Olympic Construction » The basics for Lime Plastering

The basics for Lime Plastering

Health and safety

Lime is a caustic substance and can cause burns to the skin and eyes, so suitable PPE must be warn, this includes eye protection, gloves and a cover suite, when mixing you should also where a suitable particle mask to prevent inhalation of the fine dust.

Always read the labels or data sheets provided and before undertaking any works ensure that you have fully assed the job in hand, have all the required equipment and are suitably skilled to undertake the works.     

Preparation

Any existing defective plaster or paint should be removed if the plaster is in a sound and is lime based then it should ideally be left to help preserve the building’s history. Take care not to damage the structure and watch for very thick sections of plaster where dubbing out has been undertaken, as these can fall away and cause injury.

Damping down

This is required to remove the dust and suction from the background material (substrate) and needs to be controlled by damping with water before applying each coat of plaster, especially onto cob or porous brick. Although control of suction is important, so is surface tension, so any damping down must be allowed to soak in so moisture is not sitting on the surface when the plaster is applied.

Premixing

Lime putty mortars and plasters benefit from being pre-mixed for a minimum of a couple of weeks and then “knocked up” again prior to use to plasticise them, this reduces shrinkage in the plaster, which can result in cracking.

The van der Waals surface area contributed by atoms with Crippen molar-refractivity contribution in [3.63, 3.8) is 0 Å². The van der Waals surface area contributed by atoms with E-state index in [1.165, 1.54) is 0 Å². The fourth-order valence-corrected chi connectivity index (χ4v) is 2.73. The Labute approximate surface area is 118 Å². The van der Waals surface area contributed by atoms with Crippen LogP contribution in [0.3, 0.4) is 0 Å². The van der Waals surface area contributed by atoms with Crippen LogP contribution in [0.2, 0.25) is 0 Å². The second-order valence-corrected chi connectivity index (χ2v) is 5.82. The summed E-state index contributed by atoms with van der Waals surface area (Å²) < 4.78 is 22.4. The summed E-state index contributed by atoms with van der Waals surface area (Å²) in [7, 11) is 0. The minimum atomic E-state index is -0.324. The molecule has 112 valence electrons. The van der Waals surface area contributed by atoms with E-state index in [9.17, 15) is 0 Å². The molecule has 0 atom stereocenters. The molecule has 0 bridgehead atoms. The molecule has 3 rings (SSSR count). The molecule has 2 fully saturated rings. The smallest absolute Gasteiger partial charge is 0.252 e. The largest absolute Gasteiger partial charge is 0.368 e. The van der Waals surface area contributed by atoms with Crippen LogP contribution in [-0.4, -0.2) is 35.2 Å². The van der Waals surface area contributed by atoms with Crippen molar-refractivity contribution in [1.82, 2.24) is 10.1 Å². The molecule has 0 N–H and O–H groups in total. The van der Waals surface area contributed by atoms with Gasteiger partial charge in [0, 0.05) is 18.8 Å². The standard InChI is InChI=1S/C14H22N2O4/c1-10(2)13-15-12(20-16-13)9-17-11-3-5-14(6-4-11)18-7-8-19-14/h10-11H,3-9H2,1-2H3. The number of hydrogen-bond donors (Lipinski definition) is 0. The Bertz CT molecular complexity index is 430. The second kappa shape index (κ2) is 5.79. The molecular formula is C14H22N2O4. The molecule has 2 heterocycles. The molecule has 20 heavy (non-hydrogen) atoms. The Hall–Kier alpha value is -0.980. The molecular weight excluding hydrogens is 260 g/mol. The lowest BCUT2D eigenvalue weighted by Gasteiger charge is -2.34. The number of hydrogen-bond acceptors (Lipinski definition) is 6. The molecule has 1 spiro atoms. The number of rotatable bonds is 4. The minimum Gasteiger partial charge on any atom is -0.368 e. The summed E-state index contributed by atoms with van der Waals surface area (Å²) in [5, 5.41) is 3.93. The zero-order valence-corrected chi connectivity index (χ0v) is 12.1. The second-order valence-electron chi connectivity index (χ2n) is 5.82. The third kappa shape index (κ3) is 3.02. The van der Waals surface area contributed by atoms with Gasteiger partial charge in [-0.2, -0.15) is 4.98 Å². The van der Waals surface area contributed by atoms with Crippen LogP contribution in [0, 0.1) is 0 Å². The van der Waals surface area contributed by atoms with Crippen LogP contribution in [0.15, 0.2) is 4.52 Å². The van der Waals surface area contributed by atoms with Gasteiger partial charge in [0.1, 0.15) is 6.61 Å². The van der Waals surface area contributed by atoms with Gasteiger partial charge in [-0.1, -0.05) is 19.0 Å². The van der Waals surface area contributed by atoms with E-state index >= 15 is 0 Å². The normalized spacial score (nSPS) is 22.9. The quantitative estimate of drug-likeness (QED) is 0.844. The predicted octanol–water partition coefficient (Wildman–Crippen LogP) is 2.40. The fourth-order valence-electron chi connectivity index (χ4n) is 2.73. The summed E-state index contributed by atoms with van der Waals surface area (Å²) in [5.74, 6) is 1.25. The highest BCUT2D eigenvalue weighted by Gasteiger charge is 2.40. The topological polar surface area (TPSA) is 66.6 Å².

Application

Dubbing out (fill out) may be required to deep hollows or holes to the wall surface with haired lime mortar. Rebuilding of some areas of the wall may be required in walls constructed of cob or stone.

The first or scat coat.

Apply one scat coat of 3/1 unhaired lime mortar to provide a key to cob, brick or stone. The scat coat is a soupy consistency of 3/1 unhaired mortar, applied with a brush or trowel.

Base coats

Apply sufficient coats of 3/1 haired lime mortar to level the contours of the wall. This should be a max depth 20mm, it is best applied in coats of around 10mm thick, shag will occur if the mortar is applied to thick. Between each haired coat ensure this is scratched in straight or wavy lines horizontally. Haired mortar can be applied as many times as required but each coat to dry before attempting another.

Top base coat

The final float coat should be unhaired to avoid hair showing through the top coat, this should be around 10mm deep this needs to be floated up after being trowelled on to form a flat surface, id hair line cracks appear within the surface, then further troweling is required, until no more surface cracking appears.

 

 

Finish coat

The finish coat is a 3/2 mix made from very fine sand and lime putty in either one or two applications, best results are from two application using a wet on wet mix and should be applied around 3mm deep.